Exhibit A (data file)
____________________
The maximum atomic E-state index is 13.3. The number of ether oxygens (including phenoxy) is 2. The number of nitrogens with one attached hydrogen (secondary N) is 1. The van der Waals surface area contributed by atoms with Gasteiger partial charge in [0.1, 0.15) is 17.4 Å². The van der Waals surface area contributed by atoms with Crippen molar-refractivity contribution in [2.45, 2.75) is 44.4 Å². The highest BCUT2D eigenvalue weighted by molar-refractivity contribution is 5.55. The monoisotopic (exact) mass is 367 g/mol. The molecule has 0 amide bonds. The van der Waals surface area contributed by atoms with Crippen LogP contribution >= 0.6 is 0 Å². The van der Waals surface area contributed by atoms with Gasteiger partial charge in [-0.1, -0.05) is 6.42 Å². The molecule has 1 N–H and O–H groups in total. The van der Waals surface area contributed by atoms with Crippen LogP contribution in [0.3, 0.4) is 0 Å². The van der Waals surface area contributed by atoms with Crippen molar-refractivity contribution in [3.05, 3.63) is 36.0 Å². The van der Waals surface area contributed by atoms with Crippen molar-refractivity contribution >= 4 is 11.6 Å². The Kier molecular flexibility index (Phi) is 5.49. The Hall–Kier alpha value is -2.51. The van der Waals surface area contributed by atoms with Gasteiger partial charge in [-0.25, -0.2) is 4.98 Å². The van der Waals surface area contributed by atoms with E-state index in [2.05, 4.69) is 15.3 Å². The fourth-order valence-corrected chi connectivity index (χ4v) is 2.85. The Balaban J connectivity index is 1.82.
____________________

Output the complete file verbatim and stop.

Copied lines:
The maximum atomic E-state index is 13.3. The number of ether oxygens (including phenoxy) is 2. The number of nitrogens with one attached hydrogen (secondary N) is 1. The van der Waals surface area contributed by atoms with Gasteiger partial charge in [0.1, 0.15) is 17.4 Å². The van der Waals surface area contributed by atoms with Crippen molar-refractivity contribution in [2.45, 2.75) is 44.4 Å². The highest BCUT2D eigenvalue weighted by molar-refractivity contribution is 5.55. The monoisotopic (exact) mass is 367 g/mol. The molecule has 0 amide bonds. The van der Waals surface area contributed by atoms with Crippen LogP contribution >= 0.6 is 0 Å². The van der Waals surface area contributed by atoms with Gasteiger partial charge in [-0.1, -0.05) is 6.42 Å². The molecule has 1 N–H and O–H groups in total. The van der Waals surface area contributed by atoms with Crippen LogP contribution in [0.3, 0.4) is 0 Å². The van der Waals surface area contributed by atoms with Crippen molar-refractivity contribution in [3.05, 3.63) is 36.0 Å². The van der Waals surface area contributed by atoms with Crippen molar-refractivity contribution >= 4 is 11.6 Å². The Kier molecular flexibility index (Phi) is 5.49. The Hall–Kier alpha value is -2.51. The van der Waals surface area contributed by atoms with Gasteiger partial charge in [-0.25, -0.2) is 4.98 Å². The van der Waals surface area contributed by atoms with E-state index in [2.05, 4.69) is 15.3 Å². The fourth-order valence-corrected chi connectivity index (χ4v) is 2.85. The Balaban J connectivity index is 1.82.